The sweetness first developed into a more bittersweet flavor in the second steeping before dropping off after that. In the middle steepings there were some woody notes present, which were then replaced by a more mineral taste which culminated in an infusion which combined both a mineral sweetness front with a more salty mineral taste following it. Soon after this the flavors started to taper off quite quickly around the tenth infusion or so, the flavors becoming quite few in number and rather simplistic lacking notable depth. The second-to-last infusion, which I drank after it had had time to cool a bit too much, had an interesting metallic taste to it which I’ve never encountered in tea before. At no time did I encounter any bitterness of any kind, good or bad, and I find it hard to imagine it being easy to manage to make this ripe taste bitter. I will note, however, that I found this tea to have a slightly drying sensation in the mouth which makes you thirst for a sip of water.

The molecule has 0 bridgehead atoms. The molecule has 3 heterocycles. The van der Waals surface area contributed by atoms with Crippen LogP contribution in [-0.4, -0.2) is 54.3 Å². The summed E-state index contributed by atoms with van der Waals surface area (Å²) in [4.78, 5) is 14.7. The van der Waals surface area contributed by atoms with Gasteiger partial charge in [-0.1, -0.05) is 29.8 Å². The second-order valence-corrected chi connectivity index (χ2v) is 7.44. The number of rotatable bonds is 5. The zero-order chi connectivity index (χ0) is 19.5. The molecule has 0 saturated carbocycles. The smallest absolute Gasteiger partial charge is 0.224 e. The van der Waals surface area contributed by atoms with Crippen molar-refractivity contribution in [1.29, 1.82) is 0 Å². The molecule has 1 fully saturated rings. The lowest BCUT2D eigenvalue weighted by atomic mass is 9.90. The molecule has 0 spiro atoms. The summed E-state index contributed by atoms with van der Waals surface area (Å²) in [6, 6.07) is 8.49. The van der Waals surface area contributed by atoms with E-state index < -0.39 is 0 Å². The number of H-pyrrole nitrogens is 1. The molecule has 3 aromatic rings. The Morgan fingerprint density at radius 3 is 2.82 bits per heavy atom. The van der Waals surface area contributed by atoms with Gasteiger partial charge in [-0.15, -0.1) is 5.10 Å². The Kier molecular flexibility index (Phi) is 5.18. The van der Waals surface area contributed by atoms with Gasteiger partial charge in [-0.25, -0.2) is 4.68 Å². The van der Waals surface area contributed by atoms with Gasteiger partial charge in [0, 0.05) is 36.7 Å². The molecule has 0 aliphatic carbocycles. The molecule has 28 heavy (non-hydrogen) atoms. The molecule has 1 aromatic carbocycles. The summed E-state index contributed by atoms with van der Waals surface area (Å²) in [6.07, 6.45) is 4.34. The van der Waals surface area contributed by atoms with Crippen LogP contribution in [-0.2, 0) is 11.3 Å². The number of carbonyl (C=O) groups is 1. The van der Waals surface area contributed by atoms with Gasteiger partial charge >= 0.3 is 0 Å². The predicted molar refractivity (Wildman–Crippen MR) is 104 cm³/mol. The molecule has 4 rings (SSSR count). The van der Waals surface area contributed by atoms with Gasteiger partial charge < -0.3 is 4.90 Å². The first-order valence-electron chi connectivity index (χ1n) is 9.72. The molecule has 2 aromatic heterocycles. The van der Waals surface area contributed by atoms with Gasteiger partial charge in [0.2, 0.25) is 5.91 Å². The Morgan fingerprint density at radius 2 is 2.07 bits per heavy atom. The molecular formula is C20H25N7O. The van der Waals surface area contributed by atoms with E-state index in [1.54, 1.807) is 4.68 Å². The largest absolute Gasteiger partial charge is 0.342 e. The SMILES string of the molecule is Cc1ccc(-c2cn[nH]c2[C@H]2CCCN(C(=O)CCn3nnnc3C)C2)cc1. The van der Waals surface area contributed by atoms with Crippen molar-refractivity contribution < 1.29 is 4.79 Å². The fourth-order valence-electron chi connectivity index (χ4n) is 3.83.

The front on which I was somewhat let down by this shu was qi. Most of my experience with pu’er comes from drinking young raw gushu and for me taste is only part of the experience as a whole. I couldn’t detect this tea affecting me in any way, which was somewhat disappointing, I must say. It didn’t grip my throat, it didn’t make my tongue swell or tingle, it didn’t make me sweat, nor did it affect my mood or mind. I also didn’t find there to be any similarities that I could find to raw pu’er. As I recall from drinking “The New Black” by Misty Peak, which is so far the only other ripe I’ve drunk, that tea did start to reveal that it was a pu’er in the middle steeps and it also had some cha qi to speak of although not much. Perhaps this is characteristic of ripe pu’er (or aged raw pu’er, even, I wouldn’t know), but I would definitely prefer my pu’ers to have more going on for them than just taste.